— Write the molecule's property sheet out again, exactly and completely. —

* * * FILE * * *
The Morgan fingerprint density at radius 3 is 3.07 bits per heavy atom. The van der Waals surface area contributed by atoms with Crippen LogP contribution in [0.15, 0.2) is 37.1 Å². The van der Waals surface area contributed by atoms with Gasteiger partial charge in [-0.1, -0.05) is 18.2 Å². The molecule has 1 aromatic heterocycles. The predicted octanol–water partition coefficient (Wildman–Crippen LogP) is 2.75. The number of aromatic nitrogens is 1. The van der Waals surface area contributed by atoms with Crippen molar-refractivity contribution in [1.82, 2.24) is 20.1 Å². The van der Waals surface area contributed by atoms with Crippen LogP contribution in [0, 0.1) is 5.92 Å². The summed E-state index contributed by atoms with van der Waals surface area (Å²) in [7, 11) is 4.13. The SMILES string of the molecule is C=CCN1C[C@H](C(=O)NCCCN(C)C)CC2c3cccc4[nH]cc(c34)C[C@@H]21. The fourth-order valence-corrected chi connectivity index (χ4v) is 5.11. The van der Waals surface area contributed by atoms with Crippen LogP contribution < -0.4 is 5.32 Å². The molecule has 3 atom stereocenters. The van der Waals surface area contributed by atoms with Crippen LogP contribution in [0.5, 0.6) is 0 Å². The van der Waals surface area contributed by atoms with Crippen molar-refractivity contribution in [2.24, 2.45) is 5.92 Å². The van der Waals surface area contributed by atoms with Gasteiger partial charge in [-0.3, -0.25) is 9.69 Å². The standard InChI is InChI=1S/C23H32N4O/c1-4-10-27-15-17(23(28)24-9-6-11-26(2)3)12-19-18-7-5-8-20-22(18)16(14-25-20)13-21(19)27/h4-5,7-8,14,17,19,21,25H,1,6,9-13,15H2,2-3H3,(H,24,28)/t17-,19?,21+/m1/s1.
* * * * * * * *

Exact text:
The Morgan fingerprint density at radius 3 is 3.07 bits per heavy atom. The van der Waals surface area contributed by atoms with Crippen LogP contribution in [0.15, 0.2) is 37.1 Å². The van der Waals surface area contributed by atoms with Gasteiger partial charge in [-0.1, -0.05) is 18.2 Å². The molecule has 1 aromatic heterocycles. The predicted octanol–water partition coefficient (Wildman–Crippen LogP) is 2.75. The number of aromatic nitrogens is 1. The van der Waals surface area contributed by atoms with Crippen molar-refractivity contribution in [1.82, 2.24) is 20.1 Å². The van der Waals surface area contributed by atoms with Crippen LogP contribution in [0, 0.1) is 5.92 Å². The summed E-state index contributed by atoms with van der Waals surface area (Å²) in [7, 11) is 4.13. The SMILES string of the molecule is C=CCN1C[C@H](C(=O)NCCCN(C)C)CC2c3cccc4[nH]cc(c34)C[C@@H]21. The fourth-order valence-corrected chi connectivity index (χ4v) is 5.11. The van der Waals surface area contributed by atoms with Crippen LogP contribution < -0.4 is 5.32 Å². The molecule has 3 atom stereocenters. The van der Waals surface area contributed by atoms with Crippen LogP contribution in [0.5, 0.6) is 0 Å². The van der Waals surface area contributed by atoms with Crippen molar-refractivity contribution in [2.24, 2.45) is 5.92 Å². The van der Waals surface area contributed by atoms with Gasteiger partial charge in [-0.3, -0.25) is 9.69 Å². The standard InChI is InChI=1S/C23H32N4O/c1-4-10-27-15-17(23(28)24-9-6-11-26(2)3)12-19-18-7-5-8-20-22(18)16(14-25-20)13-21(19)27/h4-5,7-8,14,17,19,21,25H,1,6,9-13,15H2,2-3H3,(H,24,28)/t17-,19?,21+/m1/s1.